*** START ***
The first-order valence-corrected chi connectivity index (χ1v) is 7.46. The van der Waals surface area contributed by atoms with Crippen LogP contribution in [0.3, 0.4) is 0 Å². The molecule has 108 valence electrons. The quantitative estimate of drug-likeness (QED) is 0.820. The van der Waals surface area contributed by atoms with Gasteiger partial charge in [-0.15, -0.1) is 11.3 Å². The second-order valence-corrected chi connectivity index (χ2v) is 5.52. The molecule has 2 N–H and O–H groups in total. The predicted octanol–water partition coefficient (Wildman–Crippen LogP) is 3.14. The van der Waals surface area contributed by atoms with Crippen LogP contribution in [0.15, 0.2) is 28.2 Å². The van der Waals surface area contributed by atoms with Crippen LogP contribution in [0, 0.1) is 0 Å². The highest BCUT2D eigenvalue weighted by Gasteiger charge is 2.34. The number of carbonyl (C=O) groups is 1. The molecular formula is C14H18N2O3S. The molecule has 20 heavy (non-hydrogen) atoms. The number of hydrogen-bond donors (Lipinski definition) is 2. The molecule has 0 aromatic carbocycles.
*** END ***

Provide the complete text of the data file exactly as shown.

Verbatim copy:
The first-order valence-corrected chi connectivity index (χ1v) is 7.46. The van der Waals surface area contributed by atoms with Crippen LogP contribution in [0.3, 0.4) is 0 Å². The molecule has 108 valence electrons. The quantitative estimate of drug-likeness (QED) is 0.820. The van der Waals surface area contributed by atoms with Gasteiger partial charge in [-0.15, -0.1) is 11.3 Å². The second-order valence-corrected chi connectivity index (χ2v) is 5.52. The molecule has 2 N–H and O–H groups in total. The predicted octanol–water partition coefficient (Wildman–Crippen LogP) is 3.14. The van der Waals surface area contributed by atoms with Crippen LogP contribution in [0.15, 0.2) is 28.2 Å². The van der Waals surface area contributed by atoms with Crippen LogP contribution in [0, 0.1) is 0 Å². The highest BCUT2D eigenvalue weighted by Gasteiger charge is 2.34. The number of carbonyl (C=O) groups is 1. The molecular formula is C14H18N2O3S. The molecule has 20 heavy (non-hydrogen) atoms. The number of hydrogen-bond donors (Lipinski definition) is 2. The molecule has 0 aromatic carbocycles.